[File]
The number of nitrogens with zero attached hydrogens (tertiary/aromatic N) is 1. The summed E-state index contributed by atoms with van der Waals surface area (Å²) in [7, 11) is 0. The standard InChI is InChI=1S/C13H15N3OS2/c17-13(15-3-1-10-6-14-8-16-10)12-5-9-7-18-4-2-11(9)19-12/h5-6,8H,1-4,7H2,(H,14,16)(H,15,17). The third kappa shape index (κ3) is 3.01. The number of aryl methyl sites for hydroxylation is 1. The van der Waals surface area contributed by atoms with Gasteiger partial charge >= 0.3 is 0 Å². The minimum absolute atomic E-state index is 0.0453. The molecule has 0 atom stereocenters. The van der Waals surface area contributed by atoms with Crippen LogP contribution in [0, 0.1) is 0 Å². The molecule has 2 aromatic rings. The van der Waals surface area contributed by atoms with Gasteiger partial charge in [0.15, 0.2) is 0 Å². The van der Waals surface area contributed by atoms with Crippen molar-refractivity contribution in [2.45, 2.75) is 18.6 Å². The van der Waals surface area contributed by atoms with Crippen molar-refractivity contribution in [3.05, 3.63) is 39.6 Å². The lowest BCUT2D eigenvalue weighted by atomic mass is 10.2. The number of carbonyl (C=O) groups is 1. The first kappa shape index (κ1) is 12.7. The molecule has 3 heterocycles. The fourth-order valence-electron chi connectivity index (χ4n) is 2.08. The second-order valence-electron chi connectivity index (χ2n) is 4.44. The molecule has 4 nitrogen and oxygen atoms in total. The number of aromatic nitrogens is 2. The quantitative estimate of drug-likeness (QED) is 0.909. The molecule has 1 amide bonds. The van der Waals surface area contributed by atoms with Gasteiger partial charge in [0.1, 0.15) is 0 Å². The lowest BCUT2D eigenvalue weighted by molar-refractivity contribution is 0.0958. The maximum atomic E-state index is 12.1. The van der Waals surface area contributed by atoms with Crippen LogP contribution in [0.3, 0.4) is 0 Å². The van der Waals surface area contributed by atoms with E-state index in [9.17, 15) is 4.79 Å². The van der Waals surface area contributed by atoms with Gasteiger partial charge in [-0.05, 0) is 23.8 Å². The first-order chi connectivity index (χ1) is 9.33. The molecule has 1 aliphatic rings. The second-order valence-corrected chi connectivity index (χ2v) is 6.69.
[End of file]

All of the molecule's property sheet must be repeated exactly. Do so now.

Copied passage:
The number of nitrogens with zero attached hydrogens (tertiary/aromatic N) is 1. The summed E-state index contributed by atoms with van der Waals surface area (Å²) in [7, 11) is 0. The standard InChI is InChI=1S/C13H15N3OS2/c17-13(15-3-1-10-6-14-8-16-10)12-5-9-7-18-4-2-11(9)19-12/h5-6,8H,1-4,7H2,(H,14,16)(H,15,17). The third kappa shape index (κ3) is 3.01. The number of aryl methyl sites for hydroxylation is 1. The van der Waals surface area contributed by atoms with Gasteiger partial charge >= 0.3 is 0 Å². The minimum absolute atomic E-state index is 0.0453. The molecule has 0 atom stereocenters. The van der Waals surface area contributed by atoms with Crippen LogP contribution in [0, 0.1) is 0 Å². The molecule has 2 aromatic rings. The van der Waals surface area contributed by atoms with Gasteiger partial charge in [0.15, 0.2) is 0 Å². The van der Waals surface area contributed by atoms with Crippen molar-refractivity contribution in [2.45, 2.75) is 18.6 Å². The van der Waals surface area contributed by atoms with Crippen molar-refractivity contribution in [3.05, 3.63) is 39.6 Å². The lowest BCUT2D eigenvalue weighted by atomic mass is 10.2. The number of carbonyl (C=O) groups is 1. The first kappa shape index (κ1) is 12.7. The molecule has 3 heterocycles. The fourth-order valence-electron chi connectivity index (χ4n) is 2.08. The second-order valence-electron chi connectivity index (χ2n) is 4.44. The molecule has 4 nitrogen and oxygen atoms in total. The number of aromatic nitrogens is 2. The quantitative estimate of drug-likeness (QED) is 0.909. The molecule has 1 amide bonds. The van der Waals surface area contributed by atoms with Gasteiger partial charge in [0.1, 0.15) is 0 Å². The lowest BCUT2D eigenvalue weighted by molar-refractivity contribution is 0.0958. The maximum atomic E-state index is 12.1. The van der Waals surface area contributed by atoms with Crippen LogP contribution in [0.3, 0.4) is 0 Å². The van der Waals surface area contributed by atoms with E-state index in [9.17, 15) is 4.79 Å². The van der Waals surface area contributed by atoms with Gasteiger partial charge in [-0.05, 0) is 23.8 Å². The first-order chi connectivity index (χ1) is 9.33. The molecule has 1 aliphatic rings. The second-order valence-corrected chi connectivity index (χ2v) is 6.69.